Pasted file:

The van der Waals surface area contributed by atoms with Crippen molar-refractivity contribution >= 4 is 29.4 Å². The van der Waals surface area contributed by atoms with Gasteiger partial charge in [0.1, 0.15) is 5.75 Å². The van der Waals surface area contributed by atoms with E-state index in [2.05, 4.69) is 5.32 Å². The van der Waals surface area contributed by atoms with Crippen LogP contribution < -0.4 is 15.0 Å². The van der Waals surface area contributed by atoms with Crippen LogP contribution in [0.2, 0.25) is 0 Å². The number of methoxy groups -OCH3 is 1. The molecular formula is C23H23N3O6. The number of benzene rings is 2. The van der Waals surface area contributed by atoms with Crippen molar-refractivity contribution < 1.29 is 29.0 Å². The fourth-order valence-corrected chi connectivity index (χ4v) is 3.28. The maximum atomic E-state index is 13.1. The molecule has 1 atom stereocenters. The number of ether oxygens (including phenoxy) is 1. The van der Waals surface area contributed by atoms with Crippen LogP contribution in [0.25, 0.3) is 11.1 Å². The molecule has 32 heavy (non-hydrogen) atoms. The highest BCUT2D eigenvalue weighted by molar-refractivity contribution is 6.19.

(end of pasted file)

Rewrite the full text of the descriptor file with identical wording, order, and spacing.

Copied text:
The van der Waals surface area contributed by atoms with Crippen molar-refractivity contribution >= 4 is 29.4 Å². The van der Waals surface area contributed by atoms with Gasteiger partial charge in [0.1, 0.15) is 5.75 Å². The van der Waals surface area contributed by atoms with E-state index in [2.05, 4.69) is 5.32 Å². The van der Waals surface area contributed by atoms with Crippen LogP contribution < -0.4 is 15.0 Å². The van der Waals surface area contributed by atoms with Crippen LogP contribution in [0.2, 0.25) is 0 Å². The number of methoxy groups -OCH3 is 1. The molecular formula is C23H23N3O6. The number of benzene rings is 2. The van der Waals surface area contributed by atoms with Crippen molar-refractivity contribution < 1.29 is 29.0 Å². The fourth-order valence-corrected chi connectivity index (χ4v) is 3.28. The maximum atomic E-state index is 13.1. The molecule has 1 atom stereocenters. The number of ether oxygens (including phenoxy) is 1. The van der Waals surface area contributed by atoms with Crippen LogP contribution in [0.25, 0.3) is 11.1 Å². The molecule has 32 heavy (non-hydrogen) atoms. The highest BCUT2D eigenvalue weighted by molar-refractivity contribution is 6.19.